The financial crunch from the coronavirus pandemic has hit all across America, and small businesses have felt the impact. The restrictions have had millions of people taking refuge from the outbreak by staying home and avoiding shopping trips that are not necessary.
An analyst predicted that businesses and their distribution from coronavirus could lead to about a 1,500 or more permanent retail stores that would be closed in the year 2020. The Economic Policy Institute predicts that this disease outbreak could wipe out more than 3 million jobs from the economy of the U.S. before this summer.
These concerns have already started for small businesses all around the country. A recent Goldman Sachs survey of more than a 1,500 small business managers learned that more than 50 percent of them don’t think even after the pandemic they would resume their operations, because of the present conditions they suffered in the hands of the outbreak.
Different states in the U.S. have already told businesses that didn’t sell products that were essential to temporarily close. Even in states where the case is different, some small businesses have already closed shops totally or reduced their business hours dramatically as a result of fear from the pandemic.
The Case of a Small Scale Business Woman in North Carolina
One of these small business owners stated she never could have imagined being closed for weeks. She owned a jewelry boutique store in North Carolina.
This particular business woman closed the doors to her store on March 16, 2020, after a very busy previous day. She was concerned that people around were not taking the threat of the disease seriously enough. Her shop normally sees about 15 to 20 people on a normal day, but that previous day was slower than usual; she still had about 25 customers throughout the day.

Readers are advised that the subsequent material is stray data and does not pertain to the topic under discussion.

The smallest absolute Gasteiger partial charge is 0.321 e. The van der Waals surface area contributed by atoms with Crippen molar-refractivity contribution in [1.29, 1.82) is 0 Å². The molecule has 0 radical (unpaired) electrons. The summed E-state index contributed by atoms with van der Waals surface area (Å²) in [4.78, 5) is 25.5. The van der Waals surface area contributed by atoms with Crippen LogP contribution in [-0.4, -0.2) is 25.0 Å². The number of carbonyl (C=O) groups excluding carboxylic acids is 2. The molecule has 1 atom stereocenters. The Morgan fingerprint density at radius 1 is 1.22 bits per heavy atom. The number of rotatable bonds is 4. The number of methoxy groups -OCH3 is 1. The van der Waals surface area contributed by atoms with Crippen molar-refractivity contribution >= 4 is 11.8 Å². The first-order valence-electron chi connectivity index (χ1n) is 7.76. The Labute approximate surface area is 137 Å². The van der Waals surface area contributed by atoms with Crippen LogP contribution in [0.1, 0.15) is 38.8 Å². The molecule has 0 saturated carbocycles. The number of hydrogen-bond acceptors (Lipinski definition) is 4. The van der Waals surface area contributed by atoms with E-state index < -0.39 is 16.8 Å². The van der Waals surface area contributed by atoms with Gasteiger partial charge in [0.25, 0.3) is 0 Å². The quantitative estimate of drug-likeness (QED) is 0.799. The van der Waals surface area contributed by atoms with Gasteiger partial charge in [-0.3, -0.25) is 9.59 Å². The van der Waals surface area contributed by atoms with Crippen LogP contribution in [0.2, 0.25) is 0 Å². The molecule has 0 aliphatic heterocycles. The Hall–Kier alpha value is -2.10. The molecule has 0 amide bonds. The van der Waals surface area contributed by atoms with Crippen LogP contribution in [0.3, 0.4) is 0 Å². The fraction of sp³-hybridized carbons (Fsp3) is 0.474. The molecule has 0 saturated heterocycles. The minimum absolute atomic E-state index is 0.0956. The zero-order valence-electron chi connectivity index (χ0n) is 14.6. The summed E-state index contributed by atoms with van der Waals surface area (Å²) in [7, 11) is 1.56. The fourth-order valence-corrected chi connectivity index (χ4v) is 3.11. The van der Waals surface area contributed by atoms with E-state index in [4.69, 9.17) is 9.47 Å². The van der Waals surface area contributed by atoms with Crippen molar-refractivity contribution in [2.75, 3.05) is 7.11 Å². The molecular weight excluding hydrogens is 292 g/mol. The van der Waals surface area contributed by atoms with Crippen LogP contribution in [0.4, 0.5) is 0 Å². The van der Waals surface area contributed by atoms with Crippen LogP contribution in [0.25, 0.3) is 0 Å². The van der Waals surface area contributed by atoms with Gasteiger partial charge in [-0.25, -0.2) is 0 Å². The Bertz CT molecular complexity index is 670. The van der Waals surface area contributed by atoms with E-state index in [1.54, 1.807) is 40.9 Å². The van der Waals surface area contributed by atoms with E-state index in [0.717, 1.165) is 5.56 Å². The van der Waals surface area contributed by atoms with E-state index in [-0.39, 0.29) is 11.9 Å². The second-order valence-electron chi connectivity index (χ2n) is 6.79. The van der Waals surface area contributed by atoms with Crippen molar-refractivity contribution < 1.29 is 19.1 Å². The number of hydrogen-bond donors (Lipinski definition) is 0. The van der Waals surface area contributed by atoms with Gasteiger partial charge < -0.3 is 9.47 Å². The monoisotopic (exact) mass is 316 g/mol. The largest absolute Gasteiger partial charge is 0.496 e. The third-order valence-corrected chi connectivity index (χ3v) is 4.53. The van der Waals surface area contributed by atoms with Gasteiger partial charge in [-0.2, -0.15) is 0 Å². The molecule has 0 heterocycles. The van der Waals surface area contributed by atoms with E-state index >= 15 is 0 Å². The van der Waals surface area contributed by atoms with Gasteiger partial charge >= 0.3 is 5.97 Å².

She felt like it was her duty as a citizen to serve as part of the solution, not be part of the problem. It was her choice to close her shop instead of being part of those ignoring the instructions from the government and the recommendations of social distancing. North Carolina has not organized everyone on the close of non-essential businesses, but it has ordered bars and restaurants to only offer delivery services or takeout.
Presently for retailers across the country, they continue to remain closed and will be closed for many more months. The owner of the jewelry store has no idea when she can open shop again. It feels like it could take months before some form of normalcy could continue.
With the cash flow from business cut off abruptly, she is left to think about how she’ll cover the rent for her store, which is about $3,800 monthly. She stated her landlord let her defer the expense for about two months with potential for her position to be re-evaluated down the road.
Times are hard, and we can only hope the coronavirus pandemic will be over soon.